Petrotahlil - The shares of major Asian petrochemical firms tracked the overnight Wall Street rout on Friday amid worsening fears that disruptions to global trade and business arising from the coronavirus outbreak will lead to a prolonged economic slowdown.
At 02:45 GMT, Japan’s Asahi Kasei Corp was 3.76% lower, Mitsubishi Chemical Corp fell by 1.83% and JXTG Holdings was down by 2.51%. The benchmark Nikkei 225 index slid 2.63%.
In Hong Kong, Sinopec Shanghai Petrochemical was 0.99% lower and PetroChina was down by 0.95%. The Hang Seng Index was down by 1.90%.
South Korea's LG Chem fell by 1.85%, SK Innovation was 3.85% lower and Lotte Chemical fell by 3.81% following the recent fire at its cracker in Daesan.
Taiwanese producer Formosa Petrochemical Corp was 1.92% lower while Malaysia's PETRONAS Chemicals Group was 1.24% lower.
Overnight in the US, the S&P 500 tumbled by 3.39%. The index posted its biggest weekly percentage decline since October 2008 a week earlier.
The Dow Jones Industrial Average plunged by 3.6%, marking its fifth-worst single-day point drop on record, while the Nasdaq Composite also closed down 3.1%.
Crude futures tracked the movement in stock losses on Friday, with Brent crude down 40 cents at $49.59/bbl and US WTI crude 32 cents lower at $45.58/bb, despite news that oil cartel OPEC has agreed to slash output by an extra 1.5 million barrels per day until the second quarter of 2020.
Worries over the rapid spread of the coronavirus globally continues to plague investor sentiment as markets grappled with headlines of mounting cases and death tolls around the world.
In the US, the state of California declared a state of emergency after reporting its first death.
Total confirmed cases of the coronavirus stood at 98,370 early on Friday, as new infections in the UK, France, Italy and the US continued to climb.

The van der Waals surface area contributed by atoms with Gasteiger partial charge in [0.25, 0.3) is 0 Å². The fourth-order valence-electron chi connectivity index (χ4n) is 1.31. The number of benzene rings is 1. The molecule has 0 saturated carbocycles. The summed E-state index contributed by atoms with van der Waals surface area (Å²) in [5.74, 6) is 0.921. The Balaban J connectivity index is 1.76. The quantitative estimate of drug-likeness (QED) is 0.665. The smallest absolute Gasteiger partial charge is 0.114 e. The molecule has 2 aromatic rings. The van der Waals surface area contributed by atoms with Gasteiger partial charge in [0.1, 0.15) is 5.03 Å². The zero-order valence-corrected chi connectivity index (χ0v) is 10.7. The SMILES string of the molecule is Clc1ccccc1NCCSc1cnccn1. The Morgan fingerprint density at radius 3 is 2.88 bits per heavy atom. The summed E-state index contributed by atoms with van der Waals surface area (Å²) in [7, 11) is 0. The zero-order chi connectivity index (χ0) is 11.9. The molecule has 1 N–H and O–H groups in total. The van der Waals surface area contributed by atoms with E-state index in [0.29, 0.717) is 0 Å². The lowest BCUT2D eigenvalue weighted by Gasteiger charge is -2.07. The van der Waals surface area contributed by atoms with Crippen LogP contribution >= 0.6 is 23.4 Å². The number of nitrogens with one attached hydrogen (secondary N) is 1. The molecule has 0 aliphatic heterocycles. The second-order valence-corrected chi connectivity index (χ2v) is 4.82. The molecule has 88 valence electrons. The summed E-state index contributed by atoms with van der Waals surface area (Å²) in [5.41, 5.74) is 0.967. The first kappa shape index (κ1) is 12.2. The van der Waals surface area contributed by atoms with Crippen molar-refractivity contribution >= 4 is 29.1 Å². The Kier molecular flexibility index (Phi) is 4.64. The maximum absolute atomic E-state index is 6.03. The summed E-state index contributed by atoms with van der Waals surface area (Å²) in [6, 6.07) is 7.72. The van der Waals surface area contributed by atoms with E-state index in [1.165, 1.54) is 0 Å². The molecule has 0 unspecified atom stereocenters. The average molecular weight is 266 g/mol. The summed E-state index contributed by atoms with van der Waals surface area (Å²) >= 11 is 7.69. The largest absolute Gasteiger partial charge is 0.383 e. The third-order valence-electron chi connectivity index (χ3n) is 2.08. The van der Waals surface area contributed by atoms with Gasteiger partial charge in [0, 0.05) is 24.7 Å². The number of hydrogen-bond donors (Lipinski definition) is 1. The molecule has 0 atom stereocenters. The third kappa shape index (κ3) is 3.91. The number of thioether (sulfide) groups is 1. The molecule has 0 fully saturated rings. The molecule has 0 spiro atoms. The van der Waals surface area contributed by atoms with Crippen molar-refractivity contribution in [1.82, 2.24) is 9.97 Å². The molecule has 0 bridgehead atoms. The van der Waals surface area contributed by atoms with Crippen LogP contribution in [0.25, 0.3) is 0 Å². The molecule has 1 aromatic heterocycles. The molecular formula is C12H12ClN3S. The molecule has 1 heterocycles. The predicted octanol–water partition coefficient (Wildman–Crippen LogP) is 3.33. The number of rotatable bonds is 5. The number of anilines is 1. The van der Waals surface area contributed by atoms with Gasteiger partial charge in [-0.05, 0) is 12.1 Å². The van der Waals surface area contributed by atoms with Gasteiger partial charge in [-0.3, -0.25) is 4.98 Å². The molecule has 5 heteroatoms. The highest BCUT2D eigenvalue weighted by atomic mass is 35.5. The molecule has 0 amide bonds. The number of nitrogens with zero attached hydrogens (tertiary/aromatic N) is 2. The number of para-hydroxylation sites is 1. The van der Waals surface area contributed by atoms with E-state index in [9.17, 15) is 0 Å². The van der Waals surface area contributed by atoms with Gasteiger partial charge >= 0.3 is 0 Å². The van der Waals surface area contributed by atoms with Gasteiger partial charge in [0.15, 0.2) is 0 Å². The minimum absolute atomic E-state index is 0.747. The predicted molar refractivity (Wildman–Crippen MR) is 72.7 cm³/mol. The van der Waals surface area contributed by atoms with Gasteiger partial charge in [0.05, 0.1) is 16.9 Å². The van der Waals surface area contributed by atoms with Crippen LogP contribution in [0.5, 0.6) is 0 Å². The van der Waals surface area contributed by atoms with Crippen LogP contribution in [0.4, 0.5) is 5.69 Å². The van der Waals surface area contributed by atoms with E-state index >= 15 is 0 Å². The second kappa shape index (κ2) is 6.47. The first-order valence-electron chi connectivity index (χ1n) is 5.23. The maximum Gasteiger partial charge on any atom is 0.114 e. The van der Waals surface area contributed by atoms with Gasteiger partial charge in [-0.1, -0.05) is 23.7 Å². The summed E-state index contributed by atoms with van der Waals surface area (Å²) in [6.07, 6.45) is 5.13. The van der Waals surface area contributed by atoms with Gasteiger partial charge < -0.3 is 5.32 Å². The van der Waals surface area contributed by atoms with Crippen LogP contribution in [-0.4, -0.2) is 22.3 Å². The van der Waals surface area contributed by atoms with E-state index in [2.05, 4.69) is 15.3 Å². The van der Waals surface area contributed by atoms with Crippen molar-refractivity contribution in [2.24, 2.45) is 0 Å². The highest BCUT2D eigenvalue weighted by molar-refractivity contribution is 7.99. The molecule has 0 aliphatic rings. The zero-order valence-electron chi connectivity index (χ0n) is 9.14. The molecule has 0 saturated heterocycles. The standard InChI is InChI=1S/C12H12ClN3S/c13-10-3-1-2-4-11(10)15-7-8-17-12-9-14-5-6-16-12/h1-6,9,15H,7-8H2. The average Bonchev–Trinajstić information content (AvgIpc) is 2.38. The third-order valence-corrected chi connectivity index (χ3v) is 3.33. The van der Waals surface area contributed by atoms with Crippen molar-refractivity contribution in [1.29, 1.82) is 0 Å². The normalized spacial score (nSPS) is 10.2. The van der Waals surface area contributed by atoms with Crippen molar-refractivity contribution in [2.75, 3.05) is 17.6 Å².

The Asian Development Bank on Friday said that the coronavirus "will have a significant impact on developing Asian economies through numerous channels, including sharp declines in domestic demand, lower tourism and business travel, trade and production linkages, supply disruptions, and health effects".
ADB analysis showed that losses arising from the coronavirus could range from $77bn to 347bn, or 0.1% to 0.4% of global gross domestic product (GDP).
“What has really spooked financial markets is the rapid contagion of COVID-19 outside China to 76 countries (and counting), with a handful of hotspots – South Korea, Italy and Iran,” Japan’s Nomura Research said in a report on 5 March.
“These hotspots are now experiencing the same severe simultaneous demand (public fear factor) and supply (business disruption) shocks as China in addition to the negative spillover effects from China’s contracting economy,” it said.
Economists in China are predicting zero GDP growth or a contraction - a first for this huge economy - in the first quarter on a year-on-year basis, gauging from bleak February data on both manufacturing and services sectors.
The current volatility in financial markets is likely to remain in place and could potentially last between one to two months, if not more, Fitch Solutions Country Risk and Industry Research said in a note.
However, a confluence of factors such as Chinese workers returning to work, easier global policies and spring coming in the northern hemisphere could soften the correction, until a vaccine goes into human trials, it added.
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Source : ICIS